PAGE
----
Solution 1: At OnTrac, we have helped domestic BPO companies address retention by creating a career simulation that new joiners will undergo as part of the onboarding process. This simulation lasts for a day, during which, participants need to make decisions for a hypothetical employe who faces a variety of realistic scenarios at the workplace. These could include an unsympathetic supervisor, high workload that lasts several days, frequent changing of shifts, working overtime, night shifts, temptations from friends to join other companies, calls from head hunters etc. Participants are divided into groups. Each group will need to make decisions based on the scenarios they receive. The decisions they make will determine the next scenario they receive. The decisions will also determine the career progress of the hypothetical employee. Finally, the instructor shows the right decisions that should have been made, to maximize career growth. The objective of this simulation, is to help participants:
a. Prepare for the situations they are likely to encounter in the workplace so that they can respond appropriately
b. Get them to understand the right decisions that they should take when they encounter these situations
c. Help them see the value of building a career and not look at their work as “just another job”
Further, we encourage our clients to conduct “mini” simulations every quarter to help employees remember the concepts of career building. This is to counter the recency effect, that afflicts most people, where they tend to remember events that took place in the recent past. Therefore, if employees have any reason to quit because of events in the recent past, it would be addressed by the simulation.
(The above is a generalization based on OnTrac’s consulting assignments with several clients in the domestic BPO sector. There are people with different profiles who exhibit other sets of behaviors)
Solution 2: Another solution, is for companies to de-skill tasks as much as possible. This provides two key benefits to companies. The first benefit deals with the expansion of the available workforce pool. Deskilling makes the work simpler and hence the number of people who can potentially do the job expands significantly. Therefore, the impact of attrition is reduced considerably. Also, the effect of wage inflation on the profitability can be brought under control. The second benefit is the potential to automate some of the operations post deskilling. When this occurs, it further reduces dependence upon high skilled workers, thereby reducing the impact of attrition. Deskilling, in general is somewhat harder to do because it involves re-engineering processes and will impact various stakeholders including customers. Also, it requires a higher degree of management. Therefore, it is an activity that needs to be well thought through.

Addition by Roshan Kumar

I recently meet leaders of 2 Domestic BPO, one into finance KPO and other was into Telecom BPO, both of them shared a common Problem of Loss in revenue due to non availability of Manpower.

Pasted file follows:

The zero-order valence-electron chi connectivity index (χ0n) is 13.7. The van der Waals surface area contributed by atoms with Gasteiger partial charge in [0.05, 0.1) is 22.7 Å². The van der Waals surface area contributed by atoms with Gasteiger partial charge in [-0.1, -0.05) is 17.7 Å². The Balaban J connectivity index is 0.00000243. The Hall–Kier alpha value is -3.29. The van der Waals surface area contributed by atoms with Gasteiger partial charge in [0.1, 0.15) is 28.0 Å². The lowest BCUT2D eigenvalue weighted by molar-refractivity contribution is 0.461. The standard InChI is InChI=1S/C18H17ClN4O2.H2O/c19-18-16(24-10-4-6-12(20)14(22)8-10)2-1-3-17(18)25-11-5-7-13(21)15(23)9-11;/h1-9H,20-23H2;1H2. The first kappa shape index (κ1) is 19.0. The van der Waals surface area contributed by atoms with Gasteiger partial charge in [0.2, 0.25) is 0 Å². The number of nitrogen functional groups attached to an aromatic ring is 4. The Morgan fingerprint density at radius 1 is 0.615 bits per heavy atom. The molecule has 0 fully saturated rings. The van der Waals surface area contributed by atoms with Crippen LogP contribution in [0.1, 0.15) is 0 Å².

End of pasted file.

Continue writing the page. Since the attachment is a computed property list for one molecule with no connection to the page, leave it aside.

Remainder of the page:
Interestingly there were few clear facts also. Fact 1 Domestic BPO is based at Tier II, III city and was paying minimum wages of a semi skilled person, which is a good amount for a fresher in his home town wherein Finance KPO is based in metro city but was paying higher as they were looking for people with some accounting knowledge and skills.  Fact 2 India is a country of villages with only 25% urban population. Literacy ratio is increasing YoY, metros are getting huge influx of migrants and migrates crib about lack of opportunity in small cities.

Both the Problem statement and current situation of huge availability of young unemployed manpower raise a flag i.e Are we doing enough to ensure there is manpower OFF THE TAP? (my Ex Boss Rajiv Khanna CEO FLY Mobile taught me this word)

Biggest Bank SBI hire Probationary officers with condition to be posted at rural town for first 2 yrs however those new hire prefer taking 2 yrs unpaid leave to get posted at big city.  B Schools are not able to tell their students that a MBA from C,D grade  institute will have to do Direct Sales like insurance, D-MAT. Parents from villages don’t understand why their kid get first job of 7-8K pm even they took education loan of 3L.

Just on/off visit to education point/campus is just not enough today because a students who have born watching SRK achieving his each goal in real life will always run for the same and would not like to start from low and won’t mind struggling/doing hard work in big cities. however if we are able to educate the society, sarpanch, Institute owners, small such platforms, and other opinion leaders that BPO employs 2.2mm+ people so job offers, increment, promotions are likely hear more and a person is set to grow in rural BPO more than in metro cities as BPO want to operate in low cost of operation which is possible only if they move away from metro. 

We must keep in mind their is already stiff competition in market of talent acquisition and rural talent get other options of similar paying jobs so just squeezing every opportunity or throwing seeds every where is not enough,  BPOs need to create a structured program wherein a fresher feels a assurance of job after training from the organization on the same time BPO can ensure there is a funnel flowing talent inside as a ongoing process, such talent development factory should meet the demand of next 2-3 QTRs always.